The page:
PSA: Be Kind to Poll Workers


Tomorrow's September 13 of the year following a presidential election. That doesn't mean much to the vast majority of American citizens, but for denizens of New York City, it means it's time for the New York City Primary Elections. As I am wont to do, I registered to vote the day I arrived here, so I believe I should be all set to vote tomorrow. I'm excited, mostly because they apparently use old lever voting machines here, so I get the experience of literally "Pulling the lever" for a candidate.

I believe I must have some sort of voting fetish, because I've voted at every opportunity I've ever had. This includes the 2000 General (I turned 18 on October 22, 2000, so I couldn't vote in the 2000 Primaries), the 2002 California Primary, the 2002 General, the California Recall, the 2004 California Primary, and the 2004 General. I even voted in every ASUC election at Berkeley, and lord knows how pointless those are.

But of all those elections, the 2002 California Primary holds a special place in my heart. Why? Because in that election I not only voted, I served as a poll worker. And the lesson I'd like to impart to you based on my experience is this: Being a poll worker sucks, so please be kind to them.

Start with the pay. Most poll workers, at least in Alameda County, are paid $70 for their services (it's not a volunteer position, despite what some people think). Inspectors are paid about $100, but they're better trained and it's damned hard to get appointed to an inspector position. $70 for a day's work doesn't sound too bad, but consider this: Polls open at 7 AM. Poll workers are expected to arrive an hour early to get set up. Polls close at 8 PM. Between waiting for the last voters to finish, packing everything up, tallying and certifying the vote, and driving the ballots to the local precinct, a poll worker doesn't generally get done until 10 PM. In the middle, they get one half-hour lunch break. So that's 15-16 hours of work for $70, or roughly $4.52 per hour.

Why would anyone take this job, particularly since it means sacrificing a whole day of work? Two reasons leap to mind. The first is love of country and the electoral process. The second is because you really have nothing better to do, no job and no prospects for money. When I worked the polls, all four of us at my polling station were in the latter category. In my case, I didn't have a job and had never had a job. I didn't really know how to go about getting one (and based on my experiences applying for a part-time job after I graduated, I still don't really know how to go about getting one) and $70 seemed like a pretty darn good amount of money for a day's work. My classes were such that I had only one lecture on Tuesday, and I had friends in the class who could give me the gist of it, so there wasn't anything really stopping me.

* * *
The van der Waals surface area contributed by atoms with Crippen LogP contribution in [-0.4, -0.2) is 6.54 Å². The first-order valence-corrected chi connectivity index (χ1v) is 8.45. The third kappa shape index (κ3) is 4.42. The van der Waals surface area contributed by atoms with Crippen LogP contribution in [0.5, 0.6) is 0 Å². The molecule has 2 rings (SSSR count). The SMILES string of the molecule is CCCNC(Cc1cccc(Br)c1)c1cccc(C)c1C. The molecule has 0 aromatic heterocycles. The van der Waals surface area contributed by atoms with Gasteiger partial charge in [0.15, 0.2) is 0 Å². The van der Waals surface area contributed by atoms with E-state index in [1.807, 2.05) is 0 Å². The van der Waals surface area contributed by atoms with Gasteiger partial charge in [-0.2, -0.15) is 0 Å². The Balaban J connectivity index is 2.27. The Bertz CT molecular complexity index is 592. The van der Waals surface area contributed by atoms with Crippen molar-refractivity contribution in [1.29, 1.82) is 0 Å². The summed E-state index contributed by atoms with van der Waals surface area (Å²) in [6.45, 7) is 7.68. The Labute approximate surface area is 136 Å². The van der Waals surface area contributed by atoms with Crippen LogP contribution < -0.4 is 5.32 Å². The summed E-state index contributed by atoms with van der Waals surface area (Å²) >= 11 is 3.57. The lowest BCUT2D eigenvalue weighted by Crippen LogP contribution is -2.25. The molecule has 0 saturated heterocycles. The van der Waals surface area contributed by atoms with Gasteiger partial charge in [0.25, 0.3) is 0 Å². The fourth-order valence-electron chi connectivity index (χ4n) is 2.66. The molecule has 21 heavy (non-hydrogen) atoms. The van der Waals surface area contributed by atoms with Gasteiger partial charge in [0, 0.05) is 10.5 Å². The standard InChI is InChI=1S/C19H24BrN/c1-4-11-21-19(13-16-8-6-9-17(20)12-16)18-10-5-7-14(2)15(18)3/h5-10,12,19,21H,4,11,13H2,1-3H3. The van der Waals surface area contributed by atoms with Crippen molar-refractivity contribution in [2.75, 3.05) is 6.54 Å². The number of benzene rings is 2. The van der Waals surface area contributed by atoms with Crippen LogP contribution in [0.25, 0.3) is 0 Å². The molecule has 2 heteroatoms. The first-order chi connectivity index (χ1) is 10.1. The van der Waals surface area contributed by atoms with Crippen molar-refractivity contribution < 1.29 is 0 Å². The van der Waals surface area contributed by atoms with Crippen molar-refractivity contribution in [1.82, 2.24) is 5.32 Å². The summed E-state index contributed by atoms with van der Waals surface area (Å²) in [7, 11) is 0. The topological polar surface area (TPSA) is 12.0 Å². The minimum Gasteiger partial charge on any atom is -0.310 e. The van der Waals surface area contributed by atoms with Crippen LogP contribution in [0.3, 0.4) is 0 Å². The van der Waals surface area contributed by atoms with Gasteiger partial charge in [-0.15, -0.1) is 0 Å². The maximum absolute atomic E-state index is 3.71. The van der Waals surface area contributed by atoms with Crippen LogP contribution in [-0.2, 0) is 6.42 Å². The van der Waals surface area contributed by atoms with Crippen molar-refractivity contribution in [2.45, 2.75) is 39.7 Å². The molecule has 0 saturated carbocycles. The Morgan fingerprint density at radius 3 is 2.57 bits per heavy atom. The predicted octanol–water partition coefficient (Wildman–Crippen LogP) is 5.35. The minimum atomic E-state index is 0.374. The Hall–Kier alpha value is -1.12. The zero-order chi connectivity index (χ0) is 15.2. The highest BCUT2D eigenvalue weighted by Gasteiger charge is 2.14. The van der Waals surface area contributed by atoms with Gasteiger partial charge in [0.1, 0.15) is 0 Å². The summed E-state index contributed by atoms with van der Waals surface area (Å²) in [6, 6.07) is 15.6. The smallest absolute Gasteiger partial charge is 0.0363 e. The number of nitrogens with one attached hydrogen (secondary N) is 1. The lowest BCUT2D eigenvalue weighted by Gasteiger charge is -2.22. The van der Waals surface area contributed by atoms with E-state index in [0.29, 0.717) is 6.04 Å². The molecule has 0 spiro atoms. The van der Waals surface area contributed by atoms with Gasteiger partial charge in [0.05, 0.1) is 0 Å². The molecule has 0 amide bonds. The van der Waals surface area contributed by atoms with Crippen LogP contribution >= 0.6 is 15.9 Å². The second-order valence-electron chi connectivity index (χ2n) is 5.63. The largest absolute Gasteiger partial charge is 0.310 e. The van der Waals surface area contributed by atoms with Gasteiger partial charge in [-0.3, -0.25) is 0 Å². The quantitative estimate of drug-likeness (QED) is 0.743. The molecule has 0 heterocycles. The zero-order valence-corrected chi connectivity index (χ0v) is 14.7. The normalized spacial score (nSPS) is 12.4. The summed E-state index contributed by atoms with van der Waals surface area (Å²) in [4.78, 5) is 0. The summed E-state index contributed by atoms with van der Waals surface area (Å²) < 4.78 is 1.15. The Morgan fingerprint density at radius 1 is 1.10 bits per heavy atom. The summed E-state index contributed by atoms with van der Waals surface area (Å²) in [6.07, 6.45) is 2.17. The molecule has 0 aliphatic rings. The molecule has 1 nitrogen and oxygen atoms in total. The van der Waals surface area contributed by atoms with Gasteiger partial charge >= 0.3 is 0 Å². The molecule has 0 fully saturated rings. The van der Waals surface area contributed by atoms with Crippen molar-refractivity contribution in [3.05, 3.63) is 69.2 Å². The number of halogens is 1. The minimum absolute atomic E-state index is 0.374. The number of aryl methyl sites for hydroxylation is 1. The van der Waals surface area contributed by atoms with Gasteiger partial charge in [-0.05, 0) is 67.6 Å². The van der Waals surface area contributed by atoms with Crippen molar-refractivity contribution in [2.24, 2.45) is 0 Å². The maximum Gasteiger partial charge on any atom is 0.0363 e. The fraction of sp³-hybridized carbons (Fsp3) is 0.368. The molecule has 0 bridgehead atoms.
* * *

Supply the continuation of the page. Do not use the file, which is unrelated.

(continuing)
My election was a primary in an off year, so it wasn't too crowded, but there was a steady trickle of voters, which prevented me from getting any serious reading done. Needless to say, the job gets very boring very fast. This boredom is punctuated by brief vitriolic interactions with patrons, as angry voters discover that they're not on your list and demand to take this clear case of voter disfranchisement all the way to the Supreme Court. Or they're angry about whatever. We had one lady who was a Green Party voter who was angry because the designated Third Party Voting Booth doubled as the disabled voting booth and felt this was the Alameda County Registrar of Voter's way of hinting that third party voters were mentally handicapped. We sat through 15 minutes of ranting about this. At another point we were yelled at by a union poll watcher for being twenty minutes late updating the exterior address list. Now, I'm a big union supporter, but I have serious qualms about the external address list. Thanks to California State law, poll workers are required to post a copy of the address list on the outside of their polling place. The address list gives all the addresses contained in the precinct, along with all the voters registered there. We use the main one to make sure people are whom they say they are. What I really object to is that we're required to update the outdoor list every hour to show who's voted and who hasn't. This is to give union enforcers, of the kind who browbeat us, the ability to monitor who's voted and who hasn't, and thereby go out and drag people to the polls. It's the law, so we have to obey it, but it makes me really uncomfortable.

I tended to be the voice of reason among the poll workers, as I was the only one who had read the thick volume of procedure and could maintain a calm demeanor while explaining to voters the options they had in handling whatever their problem was. Our inspector, ostensibly the leader of our rag-tag band, actually tried to pick a fight with one voter before I intervened and calmed her down.